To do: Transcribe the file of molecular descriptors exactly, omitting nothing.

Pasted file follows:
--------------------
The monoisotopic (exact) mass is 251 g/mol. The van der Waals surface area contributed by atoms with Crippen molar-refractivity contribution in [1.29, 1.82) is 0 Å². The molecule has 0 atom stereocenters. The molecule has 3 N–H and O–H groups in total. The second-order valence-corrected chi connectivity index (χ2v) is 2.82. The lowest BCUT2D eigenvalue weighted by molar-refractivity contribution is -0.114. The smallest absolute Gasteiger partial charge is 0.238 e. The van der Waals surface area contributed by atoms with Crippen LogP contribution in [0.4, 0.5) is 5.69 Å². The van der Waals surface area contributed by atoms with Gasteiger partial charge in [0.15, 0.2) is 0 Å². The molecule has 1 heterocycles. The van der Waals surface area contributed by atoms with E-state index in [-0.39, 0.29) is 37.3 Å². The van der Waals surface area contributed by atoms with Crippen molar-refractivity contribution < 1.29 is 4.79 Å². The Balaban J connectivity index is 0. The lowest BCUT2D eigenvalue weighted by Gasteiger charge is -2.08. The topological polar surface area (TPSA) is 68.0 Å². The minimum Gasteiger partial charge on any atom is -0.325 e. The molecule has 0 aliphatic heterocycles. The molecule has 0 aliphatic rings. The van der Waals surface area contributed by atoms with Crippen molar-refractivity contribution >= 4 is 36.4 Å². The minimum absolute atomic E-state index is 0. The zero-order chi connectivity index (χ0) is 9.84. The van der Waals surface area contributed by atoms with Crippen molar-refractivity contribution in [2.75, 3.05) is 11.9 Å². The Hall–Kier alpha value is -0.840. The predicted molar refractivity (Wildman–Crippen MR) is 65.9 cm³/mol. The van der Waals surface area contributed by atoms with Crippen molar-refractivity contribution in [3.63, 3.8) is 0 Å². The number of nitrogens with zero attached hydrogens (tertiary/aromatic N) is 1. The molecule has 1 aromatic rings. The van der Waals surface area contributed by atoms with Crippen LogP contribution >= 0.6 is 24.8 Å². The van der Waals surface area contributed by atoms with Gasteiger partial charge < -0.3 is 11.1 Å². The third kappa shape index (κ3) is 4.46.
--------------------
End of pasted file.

The monoisotopic (exact) mass is 251 g/mol. The van der Waals surface area contributed by atoms with Crippen molar-refractivity contribution in [1.29, 1.82) is 0 Å². The molecule has 0 atom stereocenters. The molecule has 3 N–H and O–H groups in total. The second-order valence-corrected chi connectivity index (χ2v) is 2.82. The lowest BCUT2D eigenvalue weighted by molar-refractivity contribution is -0.114. The smallest absolute Gasteiger partial charge is 0.238 e. The van der Waals surface area contributed by atoms with Crippen LogP contribution in [0.4, 0.5) is 5.69 Å². The van der Waals surface area contributed by atoms with Gasteiger partial charge in [0.15, 0.2) is 0 Å². The molecule has 1 heterocycles. The van der Waals surface area contributed by atoms with E-state index in [-0.39, 0.29) is 37.3 Å². The van der Waals surface area contributed by atoms with Crippen molar-refractivity contribution < 1.29 is 4.79 Å². The Balaban J connectivity index is 0. The lowest BCUT2D eigenvalue weighted by Gasteiger charge is -2.08. The topological polar surface area (TPSA) is 68.0 Å². The minimum Gasteiger partial charge on any atom is -0.325 e. The molecule has 0 aliphatic heterocycles. The molecule has 0 aliphatic rings. The van der Waals surface area contributed by atoms with Crippen molar-refractivity contribution >= 4 is 36.4 Å². The minimum absolute atomic E-state index is 0. The zero-order chi connectivity index (χ0) is 9.84. The van der Waals surface area contributed by atoms with Crippen molar-refractivity contribution in [2.75, 3.05) is 11.9 Å². The Hall–Kier alpha value is -0.840. The predicted molar refractivity (Wildman–Crippen MR) is 65.9 cm³/mol. The van der Waals surface area contributed by atoms with Crippen molar-refractivity contribution in [3.63, 3.8) is 0 Å². The number of nitrogens with zero attached hydrogens (tertiary/aromatic N) is 1. The molecule has 1 aromatic rings. The van der Waals surface area contributed by atoms with Crippen LogP contribution >= 0.6 is 24.8 Å². The van der Waals surface area contributed by atoms with Gasteiger partial charge < -0.3 is 11.1 Å². The third kappa shape index (κ3) is 4.46.